- Park posts her maiden Sunshine Tour victory
- White-hot racing as McGregor, Solms lead Drak
- Ellis urges Banyana players to show off their talents
- Mokoka makes Marathon Majors debut in Tokyo
- Park’s 68 puts her two shots clear at SA Masters
- Banyana get right into training regime in Reunion
- Future speedsters strut their stuff at Green Point
- Garcia tames wind to share the lead at SA Women’s Masters
- Skhosana starts his 2017 season in France
- Birkett spearheads big field for Drak Challenge
Hank, Michele stay tops
- Updated: July 16, 2011
A day of ferocious team tactics on Friday’s arduous 76km third stage of the Windhoek Berg River canoe marathon set up Hank McGregor and Mich├¿le Eray for victories in the 50th anniversary of the four-day race from Paarl to the West Coast.
McGregor had almost seven minutes in the bank going into the batch start on the headwaters on Misverstand dam, and was determined to make the longest stage of the race count for his four-member team.
By the time they had reached the portage around the Misverstand dam wall McGregor and team-mates Pierre-Andre Rabie and Marc Holtzhausen were fanning the flames of a furious paced charge at the front that left third-placed Jacques Theron lagging more than a minute behind.
The breakaway at the front consolidated through to the Piketberg Tourism/Bergmun bridge prize at the Moravia low level bridge, which McGregor bagged comfortably to keep a clean sweep of all three bridge prizes so far contested in the race.
Shortly after that McGregor was not content to sit in the bunch and with around 15km to go he took off alone after the portage around the low level bridge, to complete the 76km stage in five hours and nine minutes.
“I guess I didn’t have to go it alone but I wanted to prove a point,” said McGregor. “I have never been able to break away alone on the third stage so it was another first for me.”
McGregor was controlling a massive 20-boat bunch at the front on Misverstand dam, and wanted to trim that down before the race moved onto the narrower reaches of the river. “We played a game of chess, moving the pieces around and putting in a few intervals and the group broke up nicely to about six,” he said.
“I wanted to make sure that our team was looked after, so we ran a brilliant portage,” said McGregor. “I went the usual route, and collected bananas and juice, while Marc Holtzhausen ran a brilliant run down a different line, and when we got going our three paddlers were at the front.”
McGregor’s only hitch came off-the-water when his girlfriend and second Pippa suffered a blow-out while driving to a seconding point late in the third stage. She abandoned her vehicle and hitched a ride to the finish to be able to provide McGregor with the fluids and recovery provisions he needed.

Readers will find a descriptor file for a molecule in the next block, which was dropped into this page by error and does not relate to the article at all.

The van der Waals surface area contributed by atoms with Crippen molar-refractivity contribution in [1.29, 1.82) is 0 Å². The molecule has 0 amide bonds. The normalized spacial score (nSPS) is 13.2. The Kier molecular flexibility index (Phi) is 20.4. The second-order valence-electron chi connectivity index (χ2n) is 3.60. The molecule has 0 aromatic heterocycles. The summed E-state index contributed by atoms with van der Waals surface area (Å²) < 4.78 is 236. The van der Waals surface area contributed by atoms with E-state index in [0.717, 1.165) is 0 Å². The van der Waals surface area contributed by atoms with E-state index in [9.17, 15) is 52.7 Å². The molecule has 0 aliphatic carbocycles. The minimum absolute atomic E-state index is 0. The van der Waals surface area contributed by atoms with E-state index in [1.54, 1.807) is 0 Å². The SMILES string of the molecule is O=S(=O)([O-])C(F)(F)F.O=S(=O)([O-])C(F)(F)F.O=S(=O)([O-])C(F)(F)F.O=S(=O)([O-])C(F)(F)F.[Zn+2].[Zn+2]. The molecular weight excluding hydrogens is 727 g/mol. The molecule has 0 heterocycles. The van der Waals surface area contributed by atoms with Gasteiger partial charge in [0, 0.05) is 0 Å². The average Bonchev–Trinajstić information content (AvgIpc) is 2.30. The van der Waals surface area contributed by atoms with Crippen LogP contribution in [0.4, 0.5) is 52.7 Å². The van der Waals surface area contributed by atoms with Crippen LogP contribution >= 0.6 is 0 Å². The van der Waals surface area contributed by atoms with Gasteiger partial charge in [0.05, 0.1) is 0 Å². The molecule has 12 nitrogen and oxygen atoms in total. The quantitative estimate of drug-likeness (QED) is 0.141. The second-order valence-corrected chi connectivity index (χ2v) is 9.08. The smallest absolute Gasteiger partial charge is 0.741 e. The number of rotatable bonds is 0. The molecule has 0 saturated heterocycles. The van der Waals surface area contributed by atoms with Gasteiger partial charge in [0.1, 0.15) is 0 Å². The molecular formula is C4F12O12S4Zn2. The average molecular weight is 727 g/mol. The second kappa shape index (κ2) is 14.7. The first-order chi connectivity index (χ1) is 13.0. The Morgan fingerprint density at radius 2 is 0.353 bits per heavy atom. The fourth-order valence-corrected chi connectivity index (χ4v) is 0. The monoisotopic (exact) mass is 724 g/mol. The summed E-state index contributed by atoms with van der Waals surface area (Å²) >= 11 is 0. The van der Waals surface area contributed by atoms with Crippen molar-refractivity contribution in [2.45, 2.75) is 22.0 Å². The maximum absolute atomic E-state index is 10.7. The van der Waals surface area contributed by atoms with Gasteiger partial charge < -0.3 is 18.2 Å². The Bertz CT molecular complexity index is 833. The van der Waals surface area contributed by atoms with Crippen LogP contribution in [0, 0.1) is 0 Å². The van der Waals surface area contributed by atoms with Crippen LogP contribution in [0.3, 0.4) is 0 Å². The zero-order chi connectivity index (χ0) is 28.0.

“Now I’ve got to go back, find the car and change the wheel,” said am amused McGregor.
Lance King erased the nightmarish memories of the first two stages with a gutsy paddle to join the three front runners, and then to break away alone to secure second on the day, and in the process leapfrogged from sixth to third overall.
He had to struggle back to the front after a collision with Heinrich Schloms at the Misverstand dam wall portage that tipped his kayak, forcing him to have to empty his boat before the run. “The sense of relief is huge,” said King. “In the last few kilometres I was feeling so good, and it felt like the old me was coming back.”
Maties student Pierre-Andre Rabie remains on track for his best ever Berg result with a third on the stage, and remains second overall.
He had to battle with a leaking boat after a bump in a rocky section that opened a small split in his kayak, compounded by the failure of his pump that left him with a boat gradually filling with water.
The women’s race is now solidly in the steely grasp of Michele Eray, who mushroomed her overnight lead from 10 to 18 minutes over defending champion Robyn Kime.
“Just after the low level bridge portage I got a gap and went and Robyn Kime and Jen Hodson didn’t come with me so I went at my own pace,” said Eray. “It seems like all this extra training is paying off now!”
Kime was followed home by sprinter Jen Hodson, with Hillary Pitchford and Jean Wilson, the seven times champ of the 90’s in fifth.
The team competition played a major role in the third stage racing, with the first three paddlers in each team counting towards the final score. McGregor’s team has taken a bold step closer to the R60 000 team prize with Pierre-Andre Rabie and Marc Holtzhausen all in the top ten. Their strongest challenge will come from the Gauteng team of Jacques Theron, Robbie Herreveld, Mike Stewart and Graeme Monteith.
Saturday’s final stage is a 62km leg from Zoutkloof to Port Owen in Velddrif, which gets under way at 7:30am on Saturday morning.
DAY THREE (STAGE TIMES AND OVERALL TIMES)
1 Hank McGregor 5:09.56 12:36.57
2 Pierre-Andre Rabie 5:13.14 12:47.07
3 Lance King 5:11.45 12:50.52
4 Jacques Theron 5:18.14 12:55.17
5 Heinrich Schloms 5:18.13 12:55.17
6 Graeme Solomon 5:20.47 12:59.40
7 Robbie Herreveld 5:18.12 13:01.59
8 Edgar Boehm Jnr 5:20.46 13:04.33
9 Michael Stewart 5:29.05 13:12.59
10┬á Marc Holtzhausen 5:13.41 13:14.06
11 Nick Longley 5:29.06 13:18.04
12┬á Tom Schilperoort 5:18.15 13:22.46
13 Donnie Malherbe 5:29.03 13:25.08
14 Gert van Deventer 5:31.13 13:27.19
15 Paul Marais 5:31.13 13:31.40
16 Graham Montieth 5:32.54 13:33.18
17 Ian Trautmann 5:32.53 13:41.21
18 Ernest van Riet 5:38.31 13:41.25
19 Mynhardt Marais 5:38.27 13:42.59
20 Andrew Birkett 5:31.12 13:49.17
1 Michele Eray 5:48.45 14:11.58
2 Robyn Kime 5:56.12 14:29.50
3 Jen Hodson 6:04.41 14:44.41
4 Hilary Pitchford 6:09.41 15:02.33
5 Donna Winter 6:13.49 15:19.21
6 Jean Wilson 6:13.49 15:21.18
7 Angie Gafney 6:20.44 15:36.26
8 Robyn Henderson 6:27.02 15:56.04
9 Natascha Bracale 7:01.15 17:52.54